Научный журнал “Вестник НИИ гуманитарных наук при Правительстве Республики Мордовия”
The journal “Bulletin of the Research Institute of the Humanities by the Government of the Republic of Mordovia”
Gavrilov A. P., Semenov A. S.
Introduction. The study of the Ryazan-Oka culture has been going on for more than 100 years. Its main area is the Middle Oka, with a significant trend of dominance in the Volga-Oka interfluve from the early centuries of our era to the middle of the VII century. This work is one of the first devoted to the study of the DNA of the Ryazan-Oka culture in the context of migrations and ethnogenesis processes. The authors make an attempt to apply DNA research methods to confirm the migration and ethnic processes tracked archaeologically.
Materials and methods. This work is one of the first to study the DNA of the Ryazan-Oka people in the context of migration and ethnic processes. The team of authors sets itself the task of finding a mechanism for the application of DNA research in archaeology and correlation of ethnic processes of the specified segment of the history of our country.
Results and discussion. DNA analysis of five Ryazan-Oka individuals allowed us to make conclusions about the following branches. Two individuals belong to the Siberian-Permian branch N1b and to the conditionally Caucasian-Volga variant J2a. The other three belong to the branches N1a-preL550 (2 individuals) and R1a-CTS3402 (1 individual), speak of carrier migrations from the Northwest and Central Europe. The N1b branch can be associated with native speakers from the Finno-Ugric language area, the R1a-CTS3402 branch can be associated with native speakers from the area of the Balto-Slavic languages. Branches N1b and J2a (the latter is quite characteristic of the Caucasus and the Southern Volga region) may be associated with post-Sarmatian migrations to the Volga-Oka interfluve, which gave impetus to the formation of the Ryazan-Oka culture. The N1a-preL550 branch correlates with the northwestern links of the Ryazan-Oka people, reaching as fur as Estonia and further to the Baltic.
Conclusion. The first study showed the complexity and diversity of the origin of the Ryazan-Oka people, and there were traces reflecting both the post-Sarmatian trace in their formation and the participation of the Eastern European population.
Acknowledgement: the DNA History of Russia Project would like to thank the Heart of Meshchera Project and personally A. Artyukhin and Yu. Belousov for their decisive contribution to funding of the research program, as well as V. Savransky, K. Neverova, V. Krupnov, N. Makogonova, K. Smetanin, M. Voinov, A. Molokova, S. Kovaleva, A. Simonov, M. Komova, A. Sheremetyeva, A. Semenov, O. Mokrushina, E. Oleinikova, N. Lipatnikova, O. Tinyaev, G. Tsvetkov for assistance and support in the research process.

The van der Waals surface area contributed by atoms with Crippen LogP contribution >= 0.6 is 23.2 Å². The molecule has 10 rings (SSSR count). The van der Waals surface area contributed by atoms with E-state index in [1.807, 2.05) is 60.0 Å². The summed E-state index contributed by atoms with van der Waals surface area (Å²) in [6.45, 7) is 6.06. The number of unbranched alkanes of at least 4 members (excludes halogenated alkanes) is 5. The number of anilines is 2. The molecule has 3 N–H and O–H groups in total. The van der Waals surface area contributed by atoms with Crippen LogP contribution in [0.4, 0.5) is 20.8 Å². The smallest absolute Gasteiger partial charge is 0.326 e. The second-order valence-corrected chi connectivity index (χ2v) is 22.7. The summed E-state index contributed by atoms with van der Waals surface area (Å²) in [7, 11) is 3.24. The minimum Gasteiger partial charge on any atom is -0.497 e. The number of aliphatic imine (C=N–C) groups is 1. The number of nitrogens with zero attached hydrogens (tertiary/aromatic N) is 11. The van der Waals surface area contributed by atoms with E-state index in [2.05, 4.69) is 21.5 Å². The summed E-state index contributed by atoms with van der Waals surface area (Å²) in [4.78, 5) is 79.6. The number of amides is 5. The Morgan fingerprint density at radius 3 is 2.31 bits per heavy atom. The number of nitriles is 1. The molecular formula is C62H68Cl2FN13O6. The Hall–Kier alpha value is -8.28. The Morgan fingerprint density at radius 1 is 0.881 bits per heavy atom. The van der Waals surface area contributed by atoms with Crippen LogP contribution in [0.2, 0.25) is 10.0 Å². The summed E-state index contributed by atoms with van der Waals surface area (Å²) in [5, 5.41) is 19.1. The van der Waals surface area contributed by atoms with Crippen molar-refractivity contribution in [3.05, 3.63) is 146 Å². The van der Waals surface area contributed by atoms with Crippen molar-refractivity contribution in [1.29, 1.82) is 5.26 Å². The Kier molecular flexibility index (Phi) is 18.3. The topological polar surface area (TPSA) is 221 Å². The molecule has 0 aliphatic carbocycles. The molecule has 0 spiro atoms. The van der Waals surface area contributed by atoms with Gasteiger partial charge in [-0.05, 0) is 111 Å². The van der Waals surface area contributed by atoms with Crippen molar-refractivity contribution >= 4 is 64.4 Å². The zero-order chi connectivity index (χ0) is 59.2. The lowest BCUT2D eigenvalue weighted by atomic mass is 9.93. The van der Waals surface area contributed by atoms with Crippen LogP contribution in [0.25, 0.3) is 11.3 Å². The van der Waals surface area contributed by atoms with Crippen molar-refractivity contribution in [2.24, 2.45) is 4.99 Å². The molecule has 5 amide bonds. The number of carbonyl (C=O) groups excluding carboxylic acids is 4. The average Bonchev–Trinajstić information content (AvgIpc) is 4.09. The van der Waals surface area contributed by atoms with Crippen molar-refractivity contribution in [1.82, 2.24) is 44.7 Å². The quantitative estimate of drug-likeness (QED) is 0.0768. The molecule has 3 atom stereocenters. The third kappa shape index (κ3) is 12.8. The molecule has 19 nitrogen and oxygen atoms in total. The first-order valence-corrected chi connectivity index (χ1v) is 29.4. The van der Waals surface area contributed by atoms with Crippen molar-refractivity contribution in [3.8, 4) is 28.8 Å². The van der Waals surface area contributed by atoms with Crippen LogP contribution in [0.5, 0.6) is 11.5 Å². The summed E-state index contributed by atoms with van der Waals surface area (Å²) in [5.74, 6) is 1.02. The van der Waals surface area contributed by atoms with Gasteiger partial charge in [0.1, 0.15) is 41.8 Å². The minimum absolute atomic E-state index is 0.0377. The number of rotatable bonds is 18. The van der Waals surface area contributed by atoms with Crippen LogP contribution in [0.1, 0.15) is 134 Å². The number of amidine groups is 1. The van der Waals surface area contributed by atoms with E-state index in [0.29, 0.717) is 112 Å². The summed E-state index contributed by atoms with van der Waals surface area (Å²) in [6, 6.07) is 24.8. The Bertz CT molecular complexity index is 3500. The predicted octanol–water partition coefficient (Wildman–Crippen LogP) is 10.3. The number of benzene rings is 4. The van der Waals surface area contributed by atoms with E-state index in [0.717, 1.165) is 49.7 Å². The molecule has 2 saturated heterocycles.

Keywords: DNA, Y-haplogroup, culture of Ryazan-Oka burial grounds, Shilovo, Goths, ancient burials, Ugro-Finns, proto-Slavs
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The article was submitted 25.11.2022; approved after reviewing 31.01.2023; accepted for publication 07.02.2023.
Information about the authors:
Alexander P. Gavrilov, Professor of the Section of Historical Sciences, Russian Academy of Natural Sciences (21/1 Sadovaya-Spasskaya Str., Moscow 107078, Russia), Head of the Department of Local Lore, Historical and Cultural Museum Complex of the Shilovsky District of the Ryazan Oblast (38 Spasskaya Str., Shilovо 391500, Russia), firstname.lastname@example.org
Alexander S. Semyonov, DNA History of Russia Project (43 Leninsky Avenue, Moscow 119334, Russia), Candidate of Sciences in Physics and Mathematics, email@example.com
Contribution of the authors:
Gavrilov A. P. — concept development, archaeological data, conclusions;
Semenov A. S. — sample analysis organizing, statistical work, conclusions and scientific editing of the text.
Conflict of interest: The authors declare no conflict of interest.
The authors have read and approved the final version of the manuscript.